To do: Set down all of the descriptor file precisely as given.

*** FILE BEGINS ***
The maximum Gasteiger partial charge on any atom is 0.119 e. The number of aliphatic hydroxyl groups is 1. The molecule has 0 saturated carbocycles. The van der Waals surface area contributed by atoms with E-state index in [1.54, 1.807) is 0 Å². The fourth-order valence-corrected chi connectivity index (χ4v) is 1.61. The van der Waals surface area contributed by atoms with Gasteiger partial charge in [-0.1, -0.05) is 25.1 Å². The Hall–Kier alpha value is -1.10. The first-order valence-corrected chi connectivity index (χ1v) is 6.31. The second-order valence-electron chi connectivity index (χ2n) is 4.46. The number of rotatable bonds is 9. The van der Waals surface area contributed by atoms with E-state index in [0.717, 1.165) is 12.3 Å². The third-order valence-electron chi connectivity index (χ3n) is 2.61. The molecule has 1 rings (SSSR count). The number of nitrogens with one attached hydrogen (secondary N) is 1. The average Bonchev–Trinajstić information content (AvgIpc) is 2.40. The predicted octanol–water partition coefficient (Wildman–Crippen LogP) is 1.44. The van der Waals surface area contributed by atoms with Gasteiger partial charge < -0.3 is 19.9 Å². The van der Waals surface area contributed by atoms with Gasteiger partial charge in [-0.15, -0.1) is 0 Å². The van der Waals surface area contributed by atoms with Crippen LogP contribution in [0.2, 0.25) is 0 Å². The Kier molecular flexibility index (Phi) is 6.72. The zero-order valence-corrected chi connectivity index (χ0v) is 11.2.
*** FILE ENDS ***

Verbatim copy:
The maximum Gasteiger partial charge on any atom is 0.119 e. The number of aliphatic hydroxyl groups is 1. The molecule has 0 saturated carbocycles. The van der Waals surface area contributed by atoms with E-state index in [1.54, 1.807) is 0 Å². The fourth-order valence-corrected chi connectivity index (χ4v) is 1.61. The van der Waals surface area contributed by atoms with Gasteiger partial charge in [-0.1, -0.05) is 25.1 Å². The Hall–Kier alpha value is -1.10. The first-order valence-corrected chi connectivity index (χ1v) is 6.31. The second-order valence-electron chi connectivity index (χ2n) is 4.46. The number of rotatable bonds is 9. The van der Waals surface area contributed by atoms with E-state index in [0.717, 1.165) is 12.3 Å². The third-order valence-electron chi connectivity index (χ3n) is 2.61. The molecule has 1 rings (SSSR count). The number of nitrogens with one attached hydrogen (secondary N) is 1. The average Bonchev–Trinajstić information content (AvgIpc) is 2.40. The predicted octanol–water partition coefficient (Wildman–Crippen LogP) is 1.44. The van der Waals surface area contributed by atoms with Gasteiger partial charge < -0.3 is 19.9 Å². The van der Waals surface area contributed by atoms with Gasteiger partial charge in [-0.15, -0.1) is 0 Å². The van der Waals surface area contributed by atoms with Crippen LogP contribution in [0.2, 0.25) is 0 Å². The Kier molecular flexibility index (Phi) is 6.72. The zero-order valence-corrected chi connectivity index (χ0v) is 11.2.